|Home||Archived February 20, 2019||(i)|
The U.S. Geological Survey (USGS)'s Coastal and Marine Geology (CMG) team staffed a booth at the Sally Ride Science Festival held at Stanford University on October 4, 2003.
Sally Ride, America's first woman in space, created this national program with the mission of supporting elementary- and middle-school girls in their exploration of the worlds of science, mathematics, and technology.
USGS scientists Carol Reiss and Stephanie Ross displayed spreading-ridge rocks, minerals, and fauna alongside a video of black smokers (hot-water vents at spreading ridges, where mineral-rich water spews from the vents, mixes with cold ocean water, and precipitates tiny particles that make the vent water look black). Available to view through microscopes were artfully displayed microorganisms sampled off Cordell Bank, north of the Farallon Islands, and provided by Mary McGann. A rack full of USGS brochures was nearly emptied by enthusiastic youth and parents!
The Sally Ride Science Club, which sponsored the festival, was created to increase the number of girls who are technically literate and who have the foundation they need to go on in science, math, or engineering.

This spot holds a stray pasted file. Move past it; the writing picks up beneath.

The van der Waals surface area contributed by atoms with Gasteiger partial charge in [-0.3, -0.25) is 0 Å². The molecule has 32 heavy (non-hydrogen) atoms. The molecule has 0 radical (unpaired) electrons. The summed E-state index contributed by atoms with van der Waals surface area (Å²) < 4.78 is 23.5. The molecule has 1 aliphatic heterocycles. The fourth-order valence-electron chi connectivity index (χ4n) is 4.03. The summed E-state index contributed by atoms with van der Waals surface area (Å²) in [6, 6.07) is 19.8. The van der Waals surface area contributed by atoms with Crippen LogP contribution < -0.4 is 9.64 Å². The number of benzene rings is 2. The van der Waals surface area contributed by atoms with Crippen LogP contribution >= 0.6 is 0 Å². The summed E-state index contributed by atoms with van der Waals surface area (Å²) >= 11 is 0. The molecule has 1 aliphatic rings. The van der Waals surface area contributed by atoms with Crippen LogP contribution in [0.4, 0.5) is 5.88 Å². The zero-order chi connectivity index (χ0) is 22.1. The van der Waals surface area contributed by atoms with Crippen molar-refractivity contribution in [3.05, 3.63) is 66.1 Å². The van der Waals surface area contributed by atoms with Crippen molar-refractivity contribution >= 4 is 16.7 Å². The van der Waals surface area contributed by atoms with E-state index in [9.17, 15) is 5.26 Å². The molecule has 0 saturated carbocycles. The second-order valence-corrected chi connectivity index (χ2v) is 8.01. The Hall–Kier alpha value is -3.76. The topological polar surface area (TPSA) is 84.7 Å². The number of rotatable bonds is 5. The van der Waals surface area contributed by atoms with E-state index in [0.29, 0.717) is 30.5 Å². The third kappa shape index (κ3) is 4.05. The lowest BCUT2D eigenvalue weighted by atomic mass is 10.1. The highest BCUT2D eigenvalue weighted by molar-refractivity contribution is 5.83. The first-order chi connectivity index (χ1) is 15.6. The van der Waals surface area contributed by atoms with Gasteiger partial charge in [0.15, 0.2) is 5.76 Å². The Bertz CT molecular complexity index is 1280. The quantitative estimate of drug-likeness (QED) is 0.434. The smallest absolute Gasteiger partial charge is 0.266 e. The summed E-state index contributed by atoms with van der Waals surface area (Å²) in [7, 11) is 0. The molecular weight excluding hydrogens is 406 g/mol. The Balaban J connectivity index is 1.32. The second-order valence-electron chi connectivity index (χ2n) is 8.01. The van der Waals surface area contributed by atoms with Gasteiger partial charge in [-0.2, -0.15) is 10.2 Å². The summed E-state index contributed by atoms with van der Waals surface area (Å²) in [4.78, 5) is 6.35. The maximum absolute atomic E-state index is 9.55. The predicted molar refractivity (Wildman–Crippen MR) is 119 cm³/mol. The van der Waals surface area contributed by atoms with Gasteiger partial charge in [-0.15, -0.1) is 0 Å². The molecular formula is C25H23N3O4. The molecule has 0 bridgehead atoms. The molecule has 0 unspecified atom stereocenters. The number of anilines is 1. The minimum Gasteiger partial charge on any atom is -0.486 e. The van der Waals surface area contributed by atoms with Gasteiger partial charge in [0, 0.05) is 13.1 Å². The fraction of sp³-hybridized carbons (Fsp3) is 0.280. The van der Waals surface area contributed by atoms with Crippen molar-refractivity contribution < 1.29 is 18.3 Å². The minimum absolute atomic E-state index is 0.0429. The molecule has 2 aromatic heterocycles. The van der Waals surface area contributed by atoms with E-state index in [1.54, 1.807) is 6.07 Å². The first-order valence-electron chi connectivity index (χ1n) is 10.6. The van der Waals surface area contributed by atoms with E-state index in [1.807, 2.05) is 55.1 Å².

According to the Sally Ride Science Club, as many elementary-school girls as boys are interested in math and science, but by eighth grade, girls' interest and confidence in their abilities have eroded, even though they perform as well as boys.
The Sally Ride Science Festivals are open to all ages but are especially targeted at sustaining the natural interest of girls in the critical upper-elementary and middle-school ages. This event, which drew about 750 girls and their parents, was an awesome venue in which to share our enthusiasm for the scientific research we conduct here at the USGS.
in this issue:
Sally Ride Science Festival
|Home||Archived February 20, 2019|